• I get serious about the preparation of a proper cup of tea, but still have enough sense to laugh at myself for doing so. I'm not the only one: Rip it. Dip it. Sip it. 
  • Masala chai is something I'm less likely to make in the summer months, but when I do brew up a batch on those mornings when I'm up at 4:30, here's how it's done.
  • If you know it's going to be especially hot, lay in some bread pan ice blocks for your cool drinks.
  • Finally, making plain, everyday, unsweetened iced tea is even simpler than the Thai tea here. Grab some loose tea, a gallon of water, and get brewing

Wednesday, June 5, 2013


I know the bronze blocks exist throughout Berlin, but still — to come across a cluster of Stolpersteine unexpectedly after lunch recently was an arresting and gut wrenching counterpoint to the pleasant meal. Stolperstine are the work of Cologne artist Gunter Demnig and each commemorates an individual killed by Nazis. Most of the dead are Jewish, but some named were Gypsies, homosexuals, and political undesirables.

In Smithsonian Magazine's blog, Lois Gilman writes "More than 12,000 such stones have been installed in roughly 270 German towns and cities since Demnig hammered the first brass blocks into Berlin's sidewalks in 1996." Each denotes who lived at that address, when they were born, the date they were taken away, and what happened to them. "Deported to the Warsaw Ghetto." "Murdered in Auschwitz." "Murdered in Riga." And, simply, "Murdered."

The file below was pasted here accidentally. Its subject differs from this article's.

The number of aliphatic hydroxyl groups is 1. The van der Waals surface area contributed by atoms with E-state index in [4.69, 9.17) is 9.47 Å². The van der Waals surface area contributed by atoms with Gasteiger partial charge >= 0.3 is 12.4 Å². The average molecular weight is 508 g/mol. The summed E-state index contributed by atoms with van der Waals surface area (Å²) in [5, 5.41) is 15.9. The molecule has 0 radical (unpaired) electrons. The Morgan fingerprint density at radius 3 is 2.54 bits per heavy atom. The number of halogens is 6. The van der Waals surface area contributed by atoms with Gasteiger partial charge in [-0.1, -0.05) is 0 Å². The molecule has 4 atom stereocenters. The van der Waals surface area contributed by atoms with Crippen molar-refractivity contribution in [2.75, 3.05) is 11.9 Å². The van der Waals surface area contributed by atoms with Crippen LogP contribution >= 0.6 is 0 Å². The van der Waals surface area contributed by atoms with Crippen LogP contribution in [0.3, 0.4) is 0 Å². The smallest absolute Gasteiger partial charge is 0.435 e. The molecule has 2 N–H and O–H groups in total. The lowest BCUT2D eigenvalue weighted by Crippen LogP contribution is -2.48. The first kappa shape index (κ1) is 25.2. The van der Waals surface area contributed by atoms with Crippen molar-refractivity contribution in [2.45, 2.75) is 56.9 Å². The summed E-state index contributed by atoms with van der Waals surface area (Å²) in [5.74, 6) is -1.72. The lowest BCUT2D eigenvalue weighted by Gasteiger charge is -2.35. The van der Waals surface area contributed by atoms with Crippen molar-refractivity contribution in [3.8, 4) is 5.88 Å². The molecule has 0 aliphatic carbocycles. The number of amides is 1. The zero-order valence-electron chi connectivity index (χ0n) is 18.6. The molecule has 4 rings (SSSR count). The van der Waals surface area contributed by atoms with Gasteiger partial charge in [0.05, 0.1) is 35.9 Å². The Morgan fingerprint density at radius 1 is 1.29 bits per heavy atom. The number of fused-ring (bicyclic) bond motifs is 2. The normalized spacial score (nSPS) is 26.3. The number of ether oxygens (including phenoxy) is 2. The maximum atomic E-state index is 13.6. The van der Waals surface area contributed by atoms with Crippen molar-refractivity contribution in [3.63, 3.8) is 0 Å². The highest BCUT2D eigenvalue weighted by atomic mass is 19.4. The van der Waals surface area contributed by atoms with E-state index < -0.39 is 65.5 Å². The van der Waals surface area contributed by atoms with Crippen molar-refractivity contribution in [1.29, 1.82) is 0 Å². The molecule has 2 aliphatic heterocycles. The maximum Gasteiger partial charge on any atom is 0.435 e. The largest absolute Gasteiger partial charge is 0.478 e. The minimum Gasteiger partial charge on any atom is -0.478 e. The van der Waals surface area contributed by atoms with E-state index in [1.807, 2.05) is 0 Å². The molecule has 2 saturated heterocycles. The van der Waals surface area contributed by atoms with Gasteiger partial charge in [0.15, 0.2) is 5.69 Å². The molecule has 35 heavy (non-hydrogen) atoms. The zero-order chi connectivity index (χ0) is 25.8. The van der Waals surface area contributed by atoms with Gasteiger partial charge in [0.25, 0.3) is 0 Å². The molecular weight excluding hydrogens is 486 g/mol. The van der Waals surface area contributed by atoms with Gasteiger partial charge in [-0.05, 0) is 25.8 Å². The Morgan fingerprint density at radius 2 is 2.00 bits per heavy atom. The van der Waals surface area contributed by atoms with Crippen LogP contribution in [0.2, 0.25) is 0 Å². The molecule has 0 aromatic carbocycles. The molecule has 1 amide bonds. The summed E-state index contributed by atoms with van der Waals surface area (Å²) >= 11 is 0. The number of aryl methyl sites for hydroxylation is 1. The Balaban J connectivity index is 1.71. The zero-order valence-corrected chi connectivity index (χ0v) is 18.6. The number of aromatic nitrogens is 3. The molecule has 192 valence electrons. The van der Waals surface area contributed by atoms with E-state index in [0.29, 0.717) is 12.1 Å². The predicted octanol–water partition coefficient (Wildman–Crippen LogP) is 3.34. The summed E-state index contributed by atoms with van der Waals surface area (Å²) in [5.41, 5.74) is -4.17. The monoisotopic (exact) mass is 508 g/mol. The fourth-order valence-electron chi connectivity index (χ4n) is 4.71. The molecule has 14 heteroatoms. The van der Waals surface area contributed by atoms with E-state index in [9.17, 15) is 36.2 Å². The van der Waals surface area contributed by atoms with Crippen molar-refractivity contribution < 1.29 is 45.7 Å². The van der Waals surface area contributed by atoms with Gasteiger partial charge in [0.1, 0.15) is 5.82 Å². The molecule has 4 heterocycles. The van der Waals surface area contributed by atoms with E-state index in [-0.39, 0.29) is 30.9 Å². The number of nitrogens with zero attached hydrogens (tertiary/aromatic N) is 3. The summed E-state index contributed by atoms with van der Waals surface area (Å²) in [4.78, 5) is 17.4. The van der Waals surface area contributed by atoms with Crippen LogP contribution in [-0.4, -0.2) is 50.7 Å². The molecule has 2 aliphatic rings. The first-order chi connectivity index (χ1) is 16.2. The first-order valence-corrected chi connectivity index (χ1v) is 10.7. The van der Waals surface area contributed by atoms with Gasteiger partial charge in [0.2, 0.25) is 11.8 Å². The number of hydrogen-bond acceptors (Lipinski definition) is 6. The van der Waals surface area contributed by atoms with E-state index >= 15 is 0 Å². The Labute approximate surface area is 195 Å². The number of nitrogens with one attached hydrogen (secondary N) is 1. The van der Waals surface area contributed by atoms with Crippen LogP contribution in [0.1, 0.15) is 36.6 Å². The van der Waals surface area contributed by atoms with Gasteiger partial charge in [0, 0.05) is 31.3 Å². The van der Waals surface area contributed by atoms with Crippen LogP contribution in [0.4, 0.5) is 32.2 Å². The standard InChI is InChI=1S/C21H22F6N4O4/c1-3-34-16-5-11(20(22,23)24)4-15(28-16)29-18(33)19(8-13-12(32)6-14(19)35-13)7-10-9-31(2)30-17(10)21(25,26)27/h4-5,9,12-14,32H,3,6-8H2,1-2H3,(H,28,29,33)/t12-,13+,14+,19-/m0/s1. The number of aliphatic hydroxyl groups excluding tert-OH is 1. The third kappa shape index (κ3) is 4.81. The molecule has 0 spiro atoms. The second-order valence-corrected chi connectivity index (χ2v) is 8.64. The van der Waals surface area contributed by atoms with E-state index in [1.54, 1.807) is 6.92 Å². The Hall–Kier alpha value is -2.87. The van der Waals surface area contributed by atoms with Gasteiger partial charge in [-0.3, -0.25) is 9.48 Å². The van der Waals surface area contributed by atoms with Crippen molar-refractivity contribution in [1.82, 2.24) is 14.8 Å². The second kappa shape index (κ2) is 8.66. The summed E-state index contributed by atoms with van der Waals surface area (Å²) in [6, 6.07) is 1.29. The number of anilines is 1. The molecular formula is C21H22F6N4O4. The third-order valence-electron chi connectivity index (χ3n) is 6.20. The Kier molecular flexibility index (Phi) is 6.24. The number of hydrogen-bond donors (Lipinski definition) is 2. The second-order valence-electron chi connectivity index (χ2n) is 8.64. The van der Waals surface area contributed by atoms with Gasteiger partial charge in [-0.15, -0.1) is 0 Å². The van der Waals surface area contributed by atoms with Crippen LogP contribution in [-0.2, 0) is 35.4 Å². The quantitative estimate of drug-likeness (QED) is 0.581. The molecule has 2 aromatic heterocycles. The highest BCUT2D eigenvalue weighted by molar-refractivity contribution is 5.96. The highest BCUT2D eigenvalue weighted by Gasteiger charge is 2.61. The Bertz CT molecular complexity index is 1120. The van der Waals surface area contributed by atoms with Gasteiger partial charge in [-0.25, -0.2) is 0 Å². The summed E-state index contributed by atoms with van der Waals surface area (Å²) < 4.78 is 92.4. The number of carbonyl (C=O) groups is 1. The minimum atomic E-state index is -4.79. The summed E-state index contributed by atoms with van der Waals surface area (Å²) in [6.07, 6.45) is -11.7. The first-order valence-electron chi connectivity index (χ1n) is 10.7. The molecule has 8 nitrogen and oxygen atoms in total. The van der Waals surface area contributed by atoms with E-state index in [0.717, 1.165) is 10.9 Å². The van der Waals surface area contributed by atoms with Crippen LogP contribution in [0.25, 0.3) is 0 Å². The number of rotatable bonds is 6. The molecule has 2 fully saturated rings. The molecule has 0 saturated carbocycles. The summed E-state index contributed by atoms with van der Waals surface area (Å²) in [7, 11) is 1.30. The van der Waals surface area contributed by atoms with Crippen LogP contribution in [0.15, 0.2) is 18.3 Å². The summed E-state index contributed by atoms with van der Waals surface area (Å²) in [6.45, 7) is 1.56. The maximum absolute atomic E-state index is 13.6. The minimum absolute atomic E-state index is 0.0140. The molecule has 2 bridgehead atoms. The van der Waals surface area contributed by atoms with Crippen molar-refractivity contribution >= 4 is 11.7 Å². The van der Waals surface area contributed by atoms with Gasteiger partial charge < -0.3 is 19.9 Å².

Even trod underfoot and littered with cigarette butts, the names of the dead still have the power to take one's breath away.

Goes well with:
  • Lois Gilman's piece, Memory Blocks, explains the history of the blocks.

Tuesday, June 4, 2013

Back from Berlin, Trouble with the Language

Lili Von Shtupp: Would you like another schnitzengruben
Sheriff Bart: No, thank you. Fifteen is my limit on schnitzengruben.

~ Blazing Saddles (1974)

I've been away for a bit in Germany and Holland where I ate, drank, and hit up old bookstores. More on that later. On our first day in Berlin, the boys were exhausted after an overnight train from Munich left everyone considerably less rested than we had hoped we'd be. While they trundled off to bed, I bundled up and headed into the rain to hunt for liquor and sausage-making books.

On returning to the hotel, one of them asked me whether I'd found anything good. "Oh, yeah," I enthused, pulling out a few old books from their rain-flecked paper wrappers. "Check it out. Bowlen und PünscheDie Fabrikation feiner Fleisch- und Wurstwaren, and a nice copy of Das Getränkebuch by Franz Josef Beutel and Hans Krönlein."

He blinked, propped up on one elbow and still freighted with sleep. Blinked again. "All I heard was 'Blau, blau, blau, bitte schön, gau, gau, Schnitzengruben."

German, it seems, falls harshly on some ears. The recipes will go into rotation this summer. Let's hope they are better received.